It's anybody's guess who Barack Obama wants to be his running mate, but the chattering class has fallen hard for Sen. Jim Webb, D-Va.
On paper, Webb is the perfect choice for veep. Is Obama too closely identified with the left? Webb is a former Republican who served in the Reagan administration. (Washington Times editorial, June 7, 2008: "[Webb] offers Mr. Obama … an opportunity to blur some hard-left positions that are certain to alienate large blocs of voters.") Did Obama lose big in the Pennsylvania, Ohio, Kentucky, and West Virginia primaries? Webb's family roots lie in Appalachia, and he's a bona fide expert on the flinty Scots-Irish who settled there, having published a well-received book about them in 2004. (Eve Fairbanks, the New Republic, June 25, 2008, issue: "Like Obama, [Webb] is not simply a member of a group historically important to the party; he is someone who embodies that group, someone who has turned that group's narrative into his own.") Is Obama too cautious and detached? Webb is famous for speaking his mind. (Elizabeth Drew, the New York Review of Books, June 26, 2008 issue: "Like a boxer or a military man, Webb decides on his targets and charges straight at them.")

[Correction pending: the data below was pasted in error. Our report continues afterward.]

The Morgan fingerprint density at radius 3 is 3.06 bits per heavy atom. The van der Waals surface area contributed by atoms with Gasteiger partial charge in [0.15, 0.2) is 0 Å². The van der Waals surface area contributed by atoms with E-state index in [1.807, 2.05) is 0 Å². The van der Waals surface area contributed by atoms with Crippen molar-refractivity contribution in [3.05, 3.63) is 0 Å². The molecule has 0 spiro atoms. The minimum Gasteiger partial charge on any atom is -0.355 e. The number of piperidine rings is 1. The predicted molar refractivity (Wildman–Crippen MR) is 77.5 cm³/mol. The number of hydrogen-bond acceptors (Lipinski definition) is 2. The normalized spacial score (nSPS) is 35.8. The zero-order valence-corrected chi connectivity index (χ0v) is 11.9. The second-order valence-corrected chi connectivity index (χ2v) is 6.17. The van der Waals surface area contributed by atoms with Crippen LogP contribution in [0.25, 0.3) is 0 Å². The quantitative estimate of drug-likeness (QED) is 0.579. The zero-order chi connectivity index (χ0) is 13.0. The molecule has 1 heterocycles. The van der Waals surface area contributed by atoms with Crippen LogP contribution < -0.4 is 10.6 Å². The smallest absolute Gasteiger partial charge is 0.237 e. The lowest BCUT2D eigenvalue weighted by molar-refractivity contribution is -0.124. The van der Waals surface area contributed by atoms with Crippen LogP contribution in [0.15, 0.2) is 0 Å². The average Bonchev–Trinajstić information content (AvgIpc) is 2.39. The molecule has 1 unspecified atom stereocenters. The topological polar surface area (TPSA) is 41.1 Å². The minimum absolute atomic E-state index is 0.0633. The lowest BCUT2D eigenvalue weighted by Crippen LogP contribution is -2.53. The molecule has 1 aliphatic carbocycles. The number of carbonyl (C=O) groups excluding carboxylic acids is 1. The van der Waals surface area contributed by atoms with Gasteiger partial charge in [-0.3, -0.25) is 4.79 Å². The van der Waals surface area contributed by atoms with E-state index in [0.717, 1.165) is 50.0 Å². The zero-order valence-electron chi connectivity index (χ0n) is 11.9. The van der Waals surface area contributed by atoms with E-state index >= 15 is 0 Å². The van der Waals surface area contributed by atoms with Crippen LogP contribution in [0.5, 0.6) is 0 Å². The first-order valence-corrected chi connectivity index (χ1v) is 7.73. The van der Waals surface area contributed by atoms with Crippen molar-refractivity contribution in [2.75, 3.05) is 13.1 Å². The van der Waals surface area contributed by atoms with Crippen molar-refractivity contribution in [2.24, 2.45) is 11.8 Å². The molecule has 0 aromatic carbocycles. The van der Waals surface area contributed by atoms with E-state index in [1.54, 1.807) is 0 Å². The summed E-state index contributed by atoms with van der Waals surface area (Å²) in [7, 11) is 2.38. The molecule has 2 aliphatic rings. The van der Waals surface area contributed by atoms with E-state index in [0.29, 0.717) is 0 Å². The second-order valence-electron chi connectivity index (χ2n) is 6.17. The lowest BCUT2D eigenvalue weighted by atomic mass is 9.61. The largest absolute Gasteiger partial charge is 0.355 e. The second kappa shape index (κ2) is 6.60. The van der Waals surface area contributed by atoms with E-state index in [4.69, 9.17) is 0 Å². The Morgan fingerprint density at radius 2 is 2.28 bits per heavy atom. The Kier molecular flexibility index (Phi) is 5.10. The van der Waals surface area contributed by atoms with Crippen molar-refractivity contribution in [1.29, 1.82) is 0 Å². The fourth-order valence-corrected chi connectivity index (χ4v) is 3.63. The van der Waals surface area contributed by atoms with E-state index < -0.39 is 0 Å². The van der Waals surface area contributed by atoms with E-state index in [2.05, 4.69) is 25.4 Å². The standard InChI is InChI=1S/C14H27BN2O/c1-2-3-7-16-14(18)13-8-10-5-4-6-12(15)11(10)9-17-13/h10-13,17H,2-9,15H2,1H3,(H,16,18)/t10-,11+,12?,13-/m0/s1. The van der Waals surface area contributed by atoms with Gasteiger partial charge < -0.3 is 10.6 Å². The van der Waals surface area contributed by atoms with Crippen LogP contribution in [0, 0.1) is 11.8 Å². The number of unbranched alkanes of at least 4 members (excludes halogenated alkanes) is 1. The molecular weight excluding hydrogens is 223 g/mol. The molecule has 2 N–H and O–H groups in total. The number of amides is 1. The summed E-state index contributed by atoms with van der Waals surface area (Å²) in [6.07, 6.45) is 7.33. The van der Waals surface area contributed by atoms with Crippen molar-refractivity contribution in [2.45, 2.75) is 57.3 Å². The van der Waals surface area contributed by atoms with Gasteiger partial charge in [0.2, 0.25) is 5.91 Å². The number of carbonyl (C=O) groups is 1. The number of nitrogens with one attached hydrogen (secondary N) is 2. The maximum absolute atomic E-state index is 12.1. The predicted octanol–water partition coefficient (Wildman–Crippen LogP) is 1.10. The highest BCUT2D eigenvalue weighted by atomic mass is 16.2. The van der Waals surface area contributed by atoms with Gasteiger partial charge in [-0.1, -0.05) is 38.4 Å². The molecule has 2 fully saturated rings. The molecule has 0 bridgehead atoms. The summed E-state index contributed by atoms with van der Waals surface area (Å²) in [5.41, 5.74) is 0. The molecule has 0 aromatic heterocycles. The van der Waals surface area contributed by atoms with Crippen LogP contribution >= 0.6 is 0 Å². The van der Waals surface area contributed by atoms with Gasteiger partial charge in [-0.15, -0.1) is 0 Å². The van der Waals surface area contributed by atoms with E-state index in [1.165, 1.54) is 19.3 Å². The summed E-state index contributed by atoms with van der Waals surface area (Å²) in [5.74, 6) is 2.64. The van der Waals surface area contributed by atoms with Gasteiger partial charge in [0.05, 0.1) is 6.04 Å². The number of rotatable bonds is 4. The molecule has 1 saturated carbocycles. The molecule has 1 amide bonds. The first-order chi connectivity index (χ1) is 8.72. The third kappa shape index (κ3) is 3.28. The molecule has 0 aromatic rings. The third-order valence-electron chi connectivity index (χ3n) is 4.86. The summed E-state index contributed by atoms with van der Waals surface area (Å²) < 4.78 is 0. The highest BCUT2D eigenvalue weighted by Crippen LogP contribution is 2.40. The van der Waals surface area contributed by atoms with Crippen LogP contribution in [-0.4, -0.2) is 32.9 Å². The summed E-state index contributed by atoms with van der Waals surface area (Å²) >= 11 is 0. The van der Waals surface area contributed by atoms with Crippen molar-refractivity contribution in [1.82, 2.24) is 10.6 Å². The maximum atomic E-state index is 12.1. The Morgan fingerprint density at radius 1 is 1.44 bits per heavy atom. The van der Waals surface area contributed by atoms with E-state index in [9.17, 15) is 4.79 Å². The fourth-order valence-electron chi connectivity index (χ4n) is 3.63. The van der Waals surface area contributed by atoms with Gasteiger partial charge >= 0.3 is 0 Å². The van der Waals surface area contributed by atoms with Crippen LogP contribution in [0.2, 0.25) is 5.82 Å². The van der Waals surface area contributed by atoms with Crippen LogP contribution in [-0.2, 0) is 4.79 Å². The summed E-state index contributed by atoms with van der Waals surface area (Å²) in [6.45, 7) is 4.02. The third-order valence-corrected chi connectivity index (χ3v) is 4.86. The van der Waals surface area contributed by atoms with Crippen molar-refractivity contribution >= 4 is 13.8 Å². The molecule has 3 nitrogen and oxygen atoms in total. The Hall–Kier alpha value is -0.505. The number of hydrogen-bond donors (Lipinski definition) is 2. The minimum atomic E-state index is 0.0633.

It's this last characteristic that's the problem. Webb, 62, is a bit of a blowhard. Because he's a writer, he's left a paper trail. In a 1979 Washingtonian article, "Women Can't Fight," Webb wrote that it had been a mistake to open the military service academies to women:
[Women's] presence at institutions dedicated to the preparation of men for combat command is poisoning that preparation. By attempting to sexually sterilize the Naval Academy environment in the name of equality, this country has sterilized the whole process of combat leadership training, and our military forces are doomed to suffer the consequences. … [T]he system has been objectified and neutered to the point it can no longer develop or measure leadership. …
Asked two years ago on Meet the Press whether he still believed this, Webb said, "I'm fully comfortable with the roles of women in the military today." He also said, "There's many pieces in this article that if I were a more mature individual I wouldn't have written." As late as 1992, though, Webb complained (in a New York Times op-ed that called the Tailhook investigation a "witch hunt"):
Military leaders are at best passive and at most often downright fearful when confronted by activists who allege that their culture is inherently oppressive toward females and that full assimilation of women depends only on a change in the mind-set of its misogynist leaders.
Such piggy statements won't endear Webb to the white female Hillary Clinton supporters who are threatening not to vote in the general election.